Mon., February 3, 2014 6:39pm (EST)

Can Private School Tax Credits Be Expanded Without Harming Georgia's Public School Systems?
By Paul Yates
Updated: 2 months ago

ATLANTA  —  
Representative Earl Ehrhart wants to raise the cap on the current private school tax credit program. But But critics of the program contend the tax credits remove money that could be used to support struggling public school districts.
Representative Earl Ehrhart wants to raise the cap on the current private school tax credit program. But But critics of the program contend the tax credits remove money that could be used to support struggling public school districts.
Last week's icy weather cut short a planned “school choice” rally, but supporters still hope their agenda will move forward this year, including a proposed expansion of the state's tuition tax credit program.

Representative Earl Ehrhart (R- Powder Springs) wants to increase the amount of money available for the tax credit program from the current level of $58 million.

“It is a very, very popular program. It has allowed thousands of school children to recognize their educational goals,” said Ehrhart.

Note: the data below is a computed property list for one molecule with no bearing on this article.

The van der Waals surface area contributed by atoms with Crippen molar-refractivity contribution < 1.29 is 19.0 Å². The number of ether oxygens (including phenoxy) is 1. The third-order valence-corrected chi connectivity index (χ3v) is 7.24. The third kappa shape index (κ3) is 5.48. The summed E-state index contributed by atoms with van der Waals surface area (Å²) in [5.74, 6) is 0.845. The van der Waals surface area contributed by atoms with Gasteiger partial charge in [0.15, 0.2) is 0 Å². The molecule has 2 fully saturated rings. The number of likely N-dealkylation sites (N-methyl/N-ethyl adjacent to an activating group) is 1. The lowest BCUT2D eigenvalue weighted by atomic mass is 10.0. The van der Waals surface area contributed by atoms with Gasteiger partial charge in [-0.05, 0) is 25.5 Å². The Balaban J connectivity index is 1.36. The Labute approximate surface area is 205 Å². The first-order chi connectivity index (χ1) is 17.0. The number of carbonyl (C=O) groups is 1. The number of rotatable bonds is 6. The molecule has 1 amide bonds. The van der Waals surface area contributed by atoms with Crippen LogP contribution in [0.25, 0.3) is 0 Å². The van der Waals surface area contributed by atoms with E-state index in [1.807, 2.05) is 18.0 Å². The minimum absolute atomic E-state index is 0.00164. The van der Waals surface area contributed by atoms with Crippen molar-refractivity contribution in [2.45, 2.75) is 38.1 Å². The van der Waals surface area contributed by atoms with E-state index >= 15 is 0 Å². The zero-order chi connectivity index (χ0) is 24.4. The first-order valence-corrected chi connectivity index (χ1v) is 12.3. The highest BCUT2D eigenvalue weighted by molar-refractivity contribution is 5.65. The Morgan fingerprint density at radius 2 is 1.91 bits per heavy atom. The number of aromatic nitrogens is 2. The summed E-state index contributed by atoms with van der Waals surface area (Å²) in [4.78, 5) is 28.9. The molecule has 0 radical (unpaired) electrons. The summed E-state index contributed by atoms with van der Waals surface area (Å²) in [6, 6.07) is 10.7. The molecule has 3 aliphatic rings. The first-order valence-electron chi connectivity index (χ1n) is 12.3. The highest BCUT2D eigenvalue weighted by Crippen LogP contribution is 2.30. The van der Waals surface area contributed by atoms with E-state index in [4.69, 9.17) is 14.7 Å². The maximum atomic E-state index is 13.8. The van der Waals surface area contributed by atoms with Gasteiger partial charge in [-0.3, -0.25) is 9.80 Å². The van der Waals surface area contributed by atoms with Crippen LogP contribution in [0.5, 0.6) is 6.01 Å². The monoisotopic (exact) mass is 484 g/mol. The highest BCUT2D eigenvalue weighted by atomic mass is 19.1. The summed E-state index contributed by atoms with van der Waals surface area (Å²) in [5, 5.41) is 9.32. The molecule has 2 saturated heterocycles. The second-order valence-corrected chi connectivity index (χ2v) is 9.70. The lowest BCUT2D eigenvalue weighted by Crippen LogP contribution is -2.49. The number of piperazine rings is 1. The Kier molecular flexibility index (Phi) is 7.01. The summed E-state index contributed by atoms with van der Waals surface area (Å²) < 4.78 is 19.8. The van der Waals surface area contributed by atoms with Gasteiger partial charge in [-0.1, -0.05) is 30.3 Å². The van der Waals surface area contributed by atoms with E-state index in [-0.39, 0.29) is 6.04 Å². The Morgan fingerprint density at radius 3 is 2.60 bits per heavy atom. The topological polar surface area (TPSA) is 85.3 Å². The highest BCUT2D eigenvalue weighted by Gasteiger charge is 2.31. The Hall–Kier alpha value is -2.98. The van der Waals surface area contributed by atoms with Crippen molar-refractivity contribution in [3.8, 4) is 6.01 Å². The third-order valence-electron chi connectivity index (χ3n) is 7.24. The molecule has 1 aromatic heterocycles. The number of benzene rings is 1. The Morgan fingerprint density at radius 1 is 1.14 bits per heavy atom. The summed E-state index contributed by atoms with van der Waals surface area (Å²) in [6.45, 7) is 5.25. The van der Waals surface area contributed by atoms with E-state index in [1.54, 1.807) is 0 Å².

Taxpayers qualify for the credit by making donations to student scholarship organizations, which distribute funds to help students pay for transferring from public to private schools.

This year's pool of tax credits has already been claimed.

“What I'm trying to accomplish is to raise the cap to 100 million dollars. It's very clear; the math is simple,” said Representative Ehrhart. “Now that we changed it in last year's bill, that you have to go from a public to a private school, there is no question about the math. It saves the state of Georgia money.”

But critics of the program contend the tax credits remove money that could be used to support struggling public school districts.

Representative Pam Stephenson (D-Atlanta) is among those who say the program needs more scrutiny before being significantly expanded.

She says lawmakers don’t want to do anything that would harm Georgia’s school systems, and need to make sure they are doing the right thing at the right time.

“It is our opinion that if we can wait and do an evaluation on how it is working, we would be in a much better position in terms of efficacy and responsibility,” said Stephenson.